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Staying productive on the road

Mark Pollmann
July 12th, 2018 · 3 min read

Introduction

Working remotely is something many people dream about. While some people try it out and realize it’s not for them, others would love to keep doing it but struggle with the day-to-day challenges of keeping distractions at bay. In this post I want to share some of my learnings and tips for people interested in trying it out.

Routines

If you’re an early bird or a night owl, having set routines is, in my view, essential to not burn out as well as not procrastinating and in the end not getting any work done.

The things that helped me here were three books as well as the infamous tomato technique.

Books

Seeing other people’s routines can give you some nuggets to incorporate into your own. Books I liked here are, first, Own the Day, Own Your Life by Aubrey Marcus. In it he goes through one ‘perfect’ day to aspire to. I really like his morning routing: get some sunlight, water and movement.

If you want more routines from productive people take a look at the interviews in My Morning Routine by Benjamin Spall and Michael Xander. While it can get repetitive finding a couple nuggets to incorporate into your workday is worth it.

The last book I want to recommend is Deep Work by Cal Newport. Its premise is simple: To accomplish something in any field you need stretches of uninterrupted and deep working time which is increasingly rare in this day and age. But if you can make the effort and even just get a couple hours of it you can be remarkably effective.

The Pomodoro Technique 🍅

This technique can help to get you started if you feel especially unmotivated. Set a timer to 25 minutes and get to work. Once the 25 minutes are up you can take a break (usually 5 minutes). Knowing you can get back to slacking off in less than half an hour makes starting much easier. And usually, when the time is up, you’re so engrossed that you can just keep going.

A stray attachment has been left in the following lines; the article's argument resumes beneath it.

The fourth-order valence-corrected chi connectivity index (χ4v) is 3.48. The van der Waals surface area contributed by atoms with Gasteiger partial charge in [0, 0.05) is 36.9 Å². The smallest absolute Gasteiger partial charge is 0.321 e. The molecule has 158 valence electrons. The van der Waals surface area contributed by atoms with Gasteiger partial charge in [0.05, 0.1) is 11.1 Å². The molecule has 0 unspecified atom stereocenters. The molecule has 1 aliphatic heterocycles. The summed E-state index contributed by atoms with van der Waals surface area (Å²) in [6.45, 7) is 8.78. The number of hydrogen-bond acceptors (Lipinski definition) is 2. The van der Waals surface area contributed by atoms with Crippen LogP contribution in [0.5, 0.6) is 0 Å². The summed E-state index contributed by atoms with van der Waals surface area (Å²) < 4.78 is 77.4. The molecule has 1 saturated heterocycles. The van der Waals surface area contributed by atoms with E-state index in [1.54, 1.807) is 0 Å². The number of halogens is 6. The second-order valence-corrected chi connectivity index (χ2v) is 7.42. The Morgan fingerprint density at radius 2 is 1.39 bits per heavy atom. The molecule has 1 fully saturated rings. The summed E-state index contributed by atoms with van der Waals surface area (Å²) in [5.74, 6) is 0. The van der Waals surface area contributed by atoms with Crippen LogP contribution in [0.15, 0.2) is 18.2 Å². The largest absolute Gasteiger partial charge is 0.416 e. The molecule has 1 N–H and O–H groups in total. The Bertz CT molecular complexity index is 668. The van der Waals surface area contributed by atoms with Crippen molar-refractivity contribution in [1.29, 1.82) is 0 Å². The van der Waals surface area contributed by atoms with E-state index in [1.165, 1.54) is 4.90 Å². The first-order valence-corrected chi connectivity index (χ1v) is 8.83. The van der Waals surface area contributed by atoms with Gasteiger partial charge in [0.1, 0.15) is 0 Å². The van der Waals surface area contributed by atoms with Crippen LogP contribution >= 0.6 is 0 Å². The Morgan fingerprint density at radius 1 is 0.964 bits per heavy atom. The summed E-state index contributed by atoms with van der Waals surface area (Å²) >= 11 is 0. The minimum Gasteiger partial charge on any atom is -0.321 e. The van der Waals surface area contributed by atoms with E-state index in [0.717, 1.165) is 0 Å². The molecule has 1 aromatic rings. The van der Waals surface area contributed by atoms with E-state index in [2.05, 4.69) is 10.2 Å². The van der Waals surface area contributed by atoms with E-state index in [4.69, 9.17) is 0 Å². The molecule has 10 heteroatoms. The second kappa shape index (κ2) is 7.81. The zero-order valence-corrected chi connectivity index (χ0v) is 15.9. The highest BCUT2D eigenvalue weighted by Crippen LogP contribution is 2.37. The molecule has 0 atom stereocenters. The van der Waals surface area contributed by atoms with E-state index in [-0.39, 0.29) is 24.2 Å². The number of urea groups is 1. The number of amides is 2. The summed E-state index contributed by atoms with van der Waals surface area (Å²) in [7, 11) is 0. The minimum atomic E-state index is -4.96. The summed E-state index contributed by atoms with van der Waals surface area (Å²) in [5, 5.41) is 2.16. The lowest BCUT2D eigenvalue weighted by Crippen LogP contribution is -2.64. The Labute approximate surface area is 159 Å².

I usually do 25 minute 🍅s for studying (reading technically demanding books or articles, watching Frontend Masters workshops, etc.) and 45 minute 🍅s for actual coding and writing.

For a good introduction to the pomodoro technique read this lifehacker post.

Sleep and naps

Getting enough sleep at night and a nap in the afternoon sets you up for more productive hours later in the day instead of mindless internet browsing. For an interesting discussion about sleep listen to the Joe Rogan Experience #1109 with Matthew Walker.

Eating and working out

This point is of course not restricted to remote work but it’s much easier to slack off in this area while traveling. I’m not going to preach as I’m sure you’ve heard it before anyway. Just invest a bit more money into fruits and vegetables, go for a run once in a while and the fewer sick days and improved focus during the day pay for itself.

Gadgets

What I missed on my first travels was definitely a laptop stand and an external keyboard and mouse. Hopping into a cafe without it for a quick work session usually works out but sitting hunched over your laptop for 8 hours a day and your neck will hate you.

I own a Nexstand as well as a generic bluetooth keyboard and mouse, all of which I’m very happy with.

Places to work from

While you can work from home (I do it from time to time) often it’s good to have some separation between work and the rest of your life. Hit a cafe or search for a coworking space close to you. There you can usually find like-minded people as well.

Conclusion

It’s a good idea to try out remote work on a small scale before you go all in.

Firstly it might just not be for you. No shame in wanting your colleagues around you and the clear distinction between work and personal life.

Secondly remote work is a skill you have to hone. Don’t fret if you’re going crazy the first time you try it. Baby steps.

Try working home for a couple days and see how it goes. Or plan a side-project during a vacation and try to get it done as effectively as possible.

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